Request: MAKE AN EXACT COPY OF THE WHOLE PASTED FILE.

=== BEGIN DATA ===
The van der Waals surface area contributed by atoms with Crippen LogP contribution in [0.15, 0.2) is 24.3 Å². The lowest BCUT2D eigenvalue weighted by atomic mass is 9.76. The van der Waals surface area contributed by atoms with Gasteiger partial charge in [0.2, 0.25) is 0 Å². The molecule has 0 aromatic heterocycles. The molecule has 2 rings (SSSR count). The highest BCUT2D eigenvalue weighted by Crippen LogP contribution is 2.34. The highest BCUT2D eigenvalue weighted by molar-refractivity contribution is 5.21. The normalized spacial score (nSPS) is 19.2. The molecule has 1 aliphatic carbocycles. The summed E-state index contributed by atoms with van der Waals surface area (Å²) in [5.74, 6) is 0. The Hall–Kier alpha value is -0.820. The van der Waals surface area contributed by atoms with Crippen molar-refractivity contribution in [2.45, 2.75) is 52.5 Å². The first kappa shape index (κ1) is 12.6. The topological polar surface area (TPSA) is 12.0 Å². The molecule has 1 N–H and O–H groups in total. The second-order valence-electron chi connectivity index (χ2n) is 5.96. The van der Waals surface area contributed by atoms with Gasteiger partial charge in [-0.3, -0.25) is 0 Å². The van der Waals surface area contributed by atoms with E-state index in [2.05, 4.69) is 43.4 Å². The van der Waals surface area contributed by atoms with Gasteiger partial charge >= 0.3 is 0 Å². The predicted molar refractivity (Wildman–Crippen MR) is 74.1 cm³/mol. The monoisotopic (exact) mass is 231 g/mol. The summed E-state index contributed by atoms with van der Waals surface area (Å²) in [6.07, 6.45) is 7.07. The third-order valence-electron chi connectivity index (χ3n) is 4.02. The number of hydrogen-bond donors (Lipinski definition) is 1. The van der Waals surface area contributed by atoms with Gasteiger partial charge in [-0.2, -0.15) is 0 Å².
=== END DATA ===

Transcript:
The van der Waals surface area contributed by atoms with Crippen LogP contribution in [0.15, 0.2) is 24.3 Å². The lowest BCUT2D eigenvalue weighted by atomic mass is 9.76. The van der Waals surface area contributed by atoms with Gasteiger partial charge in [0.2, 0.25) is 0 Å². The molecule has 0 aromatic heterocycles. The molecule has 2 rings (SSSR count). The highest BCUT2D eigenvalue weighted by Crippen LogP contribution is 2.34. The highest BCUT2D eigenvalue weighted by molar-refractivity contribution is 5.21. The normalized spacial score (nSPS) is 19.2. The molecule has 1 aliphatic carbocycles. The summed E-state index contributed by atoms with van der Waals surface area (Å²) in [5.74, 6) is 0. The Hall–Kier alpha value is -0.820. The van der Waals surface area contributed by atoms with Crippen molar-refractivity contribution in [2.45, 2.75) is 52.5 Å². The first kappa shape index (κ1) is 12.6. The topological polar surface area (TPSA) is 12.0 Å². The molecule has 1 N–H and O–H groups in total. The second-order valence-electron chi connectivity index (χ2n) is 5.96. The van der Waals surface area contributed by atoms with Gasteiger partial charge in [-0.3, -0.25) is 0 Å². The van der Waals surface area contributed by atoms with E-state index in [2.05, 4.69) is 43.4 Å². The van der Waals surface area contributed by atoms with Gasteiger partial charge >= 0.3 is 0 Å². The predicted molar refractivity (Wildman–Crippen MR) is 74.1 cm³/mol. The monoisotopic (exact) mass is 231 g/mol. The summed E-state index contributed by atoms with van der Waals surface area (Å²) in [6.07, 6.45) is 7.07. The third-order valence-electron chi connectivity index (χ3n) is 4.02. The number of hydrogen-bond donors (Lipinski definition) is 1. The van der Waals surface area contributed by atoms with Gasteiger partial charge in [-0.2, -0.15) is 0 Å².